US Department of Treasury exempts some Syrian sanctions to facilitate earthquake aid
WASHINGTON, D.C. / DARAMSUQ — After international appeals for aid to be delivered to those affected by the earthquake in Syria, the US Department of the Treasury issued an exception to some sanctions. The exception was made to facilitate the delivery of humanitarian assistance, including disaster relief efforts in response to the earthquake.
The US sanctions program does not target legitimate humanitarian aid and the US government already has several general licenses in place under the Syria Sanctions Regulations (SySR) that permit the UN, US government agencies, and non-profit organizations (NGO) to engage in transactions supporting not-for-profit humanitarian activities, including in regime-held areas.
This new authorization expands the broad humanitarian authorizations already in effect for NGOs, international organizations (IO), and the US government agencies under the SySR. In its press release the Treasury stated that the decision reflects the US’s commitment to supporting the people of Syria during the ongoing earthquake crisis.
Following the Treasury’s announcement, In Defense of Christians Executive Director Richard Ghazal commented to SyriacPress that, “The US Treasury Department’s grant of a general license to authorize earthquake relief in Syria is a welcome development, and indeed a testament to what makes America great. Hopefully this relief is felt on the ground by the affected civilians.”
The Washington-based human rights and advocacy organization previously stated via press release on Wednesday that the catastrophic series of earthquakes dramatically exacerbates the human tragedy left in the wake of the twelve-year Syrian Civil War. IDC made an appeal to the United States government to put aside political conflicts at the moment and consider all available means to contribute to rescue efforts and provide humanitarian assistance.
“This disaster has devastated civilians — not governments. In the face of a human tragedy of this magnitude, the international community should not condition humanitarian support on a political litmus test. According to the U.S. State Department, ‘U.S. and international sanctions include exemptions for humanitarian aid.’”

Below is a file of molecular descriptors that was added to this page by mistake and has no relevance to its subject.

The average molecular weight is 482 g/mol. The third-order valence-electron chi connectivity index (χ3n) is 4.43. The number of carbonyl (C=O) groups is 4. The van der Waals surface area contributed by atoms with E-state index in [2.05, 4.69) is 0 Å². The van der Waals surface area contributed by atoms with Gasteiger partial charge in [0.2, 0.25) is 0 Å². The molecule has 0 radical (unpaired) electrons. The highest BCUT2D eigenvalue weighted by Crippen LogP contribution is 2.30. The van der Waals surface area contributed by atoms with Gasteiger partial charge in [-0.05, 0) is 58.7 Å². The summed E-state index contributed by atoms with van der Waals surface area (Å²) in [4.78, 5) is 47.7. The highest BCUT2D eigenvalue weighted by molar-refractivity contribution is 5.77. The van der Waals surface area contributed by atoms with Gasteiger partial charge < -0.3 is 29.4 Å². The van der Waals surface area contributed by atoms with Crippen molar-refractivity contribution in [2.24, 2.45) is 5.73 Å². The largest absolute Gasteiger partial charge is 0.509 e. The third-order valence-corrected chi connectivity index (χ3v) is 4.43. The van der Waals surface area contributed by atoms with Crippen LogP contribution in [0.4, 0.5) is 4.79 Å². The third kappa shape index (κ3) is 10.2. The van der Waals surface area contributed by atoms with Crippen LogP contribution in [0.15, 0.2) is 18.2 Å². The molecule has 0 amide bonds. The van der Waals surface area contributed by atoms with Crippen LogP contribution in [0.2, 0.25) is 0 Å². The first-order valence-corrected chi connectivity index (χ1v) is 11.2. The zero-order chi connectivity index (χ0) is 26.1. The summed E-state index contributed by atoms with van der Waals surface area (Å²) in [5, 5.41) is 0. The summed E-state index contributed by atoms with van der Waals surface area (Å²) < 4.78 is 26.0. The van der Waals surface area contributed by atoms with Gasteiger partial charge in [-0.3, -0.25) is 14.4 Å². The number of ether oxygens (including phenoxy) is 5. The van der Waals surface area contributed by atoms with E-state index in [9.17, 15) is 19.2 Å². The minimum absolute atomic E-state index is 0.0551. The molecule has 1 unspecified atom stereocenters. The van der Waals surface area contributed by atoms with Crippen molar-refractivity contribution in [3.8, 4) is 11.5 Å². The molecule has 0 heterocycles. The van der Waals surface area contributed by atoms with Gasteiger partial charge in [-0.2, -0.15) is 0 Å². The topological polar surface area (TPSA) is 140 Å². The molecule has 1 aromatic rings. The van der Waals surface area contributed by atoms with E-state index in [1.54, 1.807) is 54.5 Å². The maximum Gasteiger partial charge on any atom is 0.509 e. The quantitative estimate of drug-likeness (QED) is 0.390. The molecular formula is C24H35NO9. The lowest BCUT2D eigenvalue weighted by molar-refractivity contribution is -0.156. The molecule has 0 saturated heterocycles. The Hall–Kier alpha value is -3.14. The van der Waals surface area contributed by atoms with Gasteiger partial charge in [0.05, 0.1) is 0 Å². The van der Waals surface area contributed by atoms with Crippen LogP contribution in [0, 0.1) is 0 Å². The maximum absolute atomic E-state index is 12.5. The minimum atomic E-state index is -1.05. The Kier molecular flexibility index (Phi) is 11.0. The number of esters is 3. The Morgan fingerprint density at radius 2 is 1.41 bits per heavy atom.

IDC points to the many capable and experienced NGOs, civil society organizations, churches and other faith-based organizations on the ground in Syria and Turkey who are ready to assist in the time-critical rescue effort and provide relief.
The authorization does not allow transactions related to the import of oil or petroleum products of Syrian origin to the United States or transactions involving individuals covered by sanctions against Syria.
Deputy Secretary of the Treasury Wally Adeyemo emphasized that US sanctions in Syria will not obstruct life-saving efforts for the Syrian people. “As international allies and humanitarian partners mobilize to help those affected, I want to make it very clear that US sanctions in Syria will not stand in the way of life-saving efforts for the Syrian people,” Adeyemo said.
Additionally, USAID announced that the US will provide $85 million to Turkey and Syria, which will be paid to partners on the ground to provide emergency assistance to millions of people. US State Department spokesperson Ned Price said that the US will continue to demand that aid not be impeded in Syria and called on the Syrian government to allow aid to enter through all border crossings between Turkey and Syria.